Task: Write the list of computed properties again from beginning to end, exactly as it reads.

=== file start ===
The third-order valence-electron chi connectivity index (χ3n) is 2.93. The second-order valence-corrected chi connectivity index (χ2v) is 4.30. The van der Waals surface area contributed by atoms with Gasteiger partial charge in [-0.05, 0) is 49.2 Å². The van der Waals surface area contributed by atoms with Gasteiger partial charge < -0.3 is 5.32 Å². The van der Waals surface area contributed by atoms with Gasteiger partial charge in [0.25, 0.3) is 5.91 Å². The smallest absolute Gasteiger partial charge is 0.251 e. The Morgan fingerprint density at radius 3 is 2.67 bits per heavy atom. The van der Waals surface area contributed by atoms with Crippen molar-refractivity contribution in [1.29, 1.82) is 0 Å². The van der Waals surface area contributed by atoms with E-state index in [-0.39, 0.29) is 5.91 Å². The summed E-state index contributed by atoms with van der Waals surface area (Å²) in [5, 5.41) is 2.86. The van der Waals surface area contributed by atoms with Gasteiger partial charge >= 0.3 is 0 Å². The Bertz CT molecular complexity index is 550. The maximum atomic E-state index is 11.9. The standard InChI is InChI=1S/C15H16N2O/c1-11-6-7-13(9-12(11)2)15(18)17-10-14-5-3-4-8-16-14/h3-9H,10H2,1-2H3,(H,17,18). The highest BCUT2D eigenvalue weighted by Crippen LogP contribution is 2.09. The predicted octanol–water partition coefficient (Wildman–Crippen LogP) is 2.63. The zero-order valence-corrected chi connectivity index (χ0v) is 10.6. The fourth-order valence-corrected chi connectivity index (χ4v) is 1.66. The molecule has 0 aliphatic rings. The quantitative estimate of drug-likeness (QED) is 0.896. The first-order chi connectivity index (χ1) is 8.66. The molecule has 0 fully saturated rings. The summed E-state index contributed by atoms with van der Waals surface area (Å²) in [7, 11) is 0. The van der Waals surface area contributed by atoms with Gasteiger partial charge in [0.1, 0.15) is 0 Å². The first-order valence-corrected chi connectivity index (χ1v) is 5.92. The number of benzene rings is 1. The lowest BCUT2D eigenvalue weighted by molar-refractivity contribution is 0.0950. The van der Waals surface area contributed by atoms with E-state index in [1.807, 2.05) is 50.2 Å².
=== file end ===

The third-order valence-electron chi connectivity index (χ3n) is 2.93. The second-order valence-corrected chi connectivity index (χ2v) is 4.30. The van der Waals surface area contributed by atoms with Gasteiger partial charge in [-0.05, 0) is 49.2 Å². The van der Waals surface area contributed by atoms with Gasteiger partial charge < -0.3 is 5.32 Å². The van der Waals surface area contributed by atoms with Gasteiger partial charge in [0.25, 0.3) is 5.91 Å². The smallest absolute Gasteiger partial charge is 0.251 e. The Morgan fingerprint density at radius 3 is 2.67 bits per heavy atom. The van der Waals surface area contributed by atoms with Crippen molar-refractivity contribution in [1.29, 1.82) is 0 Å². The van der Waals surface area contributed by atoms with E-state index in [-0.39, 0.29) is 5.91 Å². The summed E-state index contributed by atoms with van der Waals surface area (Å²) in [5, 5.41) is 2.86. The van der Waals surface area contributed by atoms with Gasteiger partial charge >= 0.3 is 0 Å². The Bertz CT molecular complexity index is 550. The maximum atomic E-state index is 11.9. The standard InChI is InChI=1S/C15H16N2O/c1-11-6-7-13(9-12(11)2)15(18)17-10-14-5-3-4-8-16-14/h3-9H,10H2,1-2H3,(H,17,18). The highest BCUT2D eigenvalue weighted by Crippen LogP contribution is 2.09. The predicted octanol–water partition coefficient (Wildman–Crippen LogP) is 2.63. The zero-order valence-corrected chi connectivity index (χ0v) is 10.6. The fourth-order valence-corrected chi connectivity index (χ4v) is 1.66. The molecule has 0 aliphatic rings. The quantitative estimate of drug-likeness (QED) is 0.896. The first-order chi connectivity index (χ1) is 8.66. The molecule has 0 fully saturated rings. The summed E-state index contributed by atoms with van der Waals surface area (Å²) in [7, 11) is 0. The van der Waals surface area contributed by atoms with Gasteiger partial charge in [0.1, 0.15) is 0 Å². The first-order valence-corrected chi connectivity index (χ1v) is 5.92. The number of benzene rings is 1. The lowest BCUT2D eigenvalue weighted by molar-refractivity contribution is 0.0950. The van der Waals surface area contributed by atoms with E-state index in [1.807, 2.05) is 50.2 Å².